The U.S. government should stop meddling in the affairs of other nations, says a majority of Americans in a recent poll. According to the survey, 52% say the United States “should mind its own business internationally and let other countries get along the best they can on their own.” Just 38% disagree with the statement.
“This is the most lopsided balance in favor of the U.S. ‘minding its own business,’ in the nearly 50-year history of the measure,” according to the Pew Center for People and the Press, which conducted the survey.
When asked to describe in their own words why they feel this way about the U.S. role in the world, nearly half (47%) say problems at home, including the economy, should get more attention.
Nearly eight-in-ten Americans (77%) agree that “in deciding on its foreign policies, the U.S. should take into account the views of its major allies.” And most (56%) disagree that “since the U.S. is the most powerful nation in the world, we should go our own way in international matters.”
Further, “when it comes to working with the United Nations, 56% of the public agrees that the U.S. should cooperate fully with the international organization, which is virtually unchanged from 2011 (58%).”
Although Americans thought that impressions of how the U.S. is perceived abroad improved after Barack Obama took office, they are now as negative as they were during the Bush administration. Seven-in-ten believe the U.S. is less respected by other countries than in the past, while just 7% say the U.S. is more respected and 19% say it is as respected as in the past.
The survey found that promoting human rights abroad, helping improve living standards in developing countries and promoting democracy are relatively low priorities for the American public. But at a human rights conference in Washington this week, activists urged the U.S. government to be more consistent in its approach toward repressive regimes, warning that double standards send the wrong message to democracy campaigners.
America’s over-arching focus on security concerns is obscuring the need to hold governments accountable for rights abuses, activists said. UN special rapporteur on the rights to freedom of peaceful assembly, Maina Kiai, argued that the United States needed to treat all governments the same way.
“It’s very difficult to understand why the US government treats Ethiopia when it attacks human rights defenders differently from how the US treats Zimbabwe. Or how the US treats Egypt as opposed to Bahrain,” he said.
“Once you start seeing these differences they start sending a message across the world that actually the US wants to pick and choose where it wants to defend human rights.”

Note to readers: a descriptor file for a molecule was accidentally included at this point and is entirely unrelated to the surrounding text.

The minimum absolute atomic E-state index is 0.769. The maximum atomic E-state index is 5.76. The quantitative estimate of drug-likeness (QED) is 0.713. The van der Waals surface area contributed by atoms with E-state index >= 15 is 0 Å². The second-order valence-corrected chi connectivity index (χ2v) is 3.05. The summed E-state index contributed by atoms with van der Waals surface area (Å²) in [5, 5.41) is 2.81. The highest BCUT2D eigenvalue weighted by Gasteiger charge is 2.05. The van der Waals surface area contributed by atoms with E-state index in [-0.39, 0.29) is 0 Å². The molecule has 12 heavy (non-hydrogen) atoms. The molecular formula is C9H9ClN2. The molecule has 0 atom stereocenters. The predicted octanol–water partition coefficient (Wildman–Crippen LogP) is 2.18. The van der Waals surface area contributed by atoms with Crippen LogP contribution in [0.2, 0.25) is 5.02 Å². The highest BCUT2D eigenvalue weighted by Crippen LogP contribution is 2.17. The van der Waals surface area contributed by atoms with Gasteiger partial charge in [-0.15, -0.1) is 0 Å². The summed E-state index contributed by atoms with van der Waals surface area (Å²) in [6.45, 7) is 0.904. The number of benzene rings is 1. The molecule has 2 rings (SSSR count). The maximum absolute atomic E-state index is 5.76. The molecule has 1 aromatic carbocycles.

As reported by AFP, “the message was particularly confused in Egypt, where the US has frozen part of its aid to the military, and put on hold the delivery of large weapons systems, after it ousted president Mohamed Morsi in July, said activist Nadine Wahab.”
“When funding… continues to go to the weapons that attack and create human rights violations, like tear gas and bullets, but you hold the F-16s, the message that’s going to these governments and going to human rights defenders is that human rights is not important,” said Wahab, an expert with the Cairo Institute for Human Rights Studies.
And she challenged the US administration’s policy of not cutting off all military aid to Egypt, which was aimed at helping the Egyptian army to battle militants in the Sinai peninsula and help maintain regional stability.
“One of the things that the United States really needs to do is look at its counter-terrorism narrative, look at how security is thought of within a domestic policy and an international policy and see whether security and stability is human rights? Or whether security and stability is guns and more weapons?” said Wahab.
Seemingly disregarding these concerns, U.S. Defense Secretary Chuck Hagel said this week that the U.S. will continue its military involvement globally.
“Last week we entered our thirteenth year of combat in Afghanistan,” Hagel noted, adding that the U.S. has continued to have a “steady state of presence in the Arabian Gulf and elsewhere.”
Hagel’s comments were made as he heads for Bahrain and the United Arab Emirates, and focused on promises of U.S. military support for those nations, despite their troubling human rights records. Both countries are considered “not free” in Freedom House’s annual survey of “freedom in the world.”
Regarding Bahrain, Amnesty International notes that in 2013, “the authorities [have] continued to crack down on protests and dissent.”
Scores of people remain in prison, detained for opposing the government, including prisoners of conscience and people sentenced after unfair trials, says Amnesty. Further, human rights defenders and other activists are being harassed and imprisoned.
Over the past few years of the crackdown against pro-democracy activists in Bahrain, the U.S. government has showered the regime with tens of millions of dollars in military aid. The Obama administration has not imposed any sanctions on Bahrain or on Bahraini officials for human rights abuses.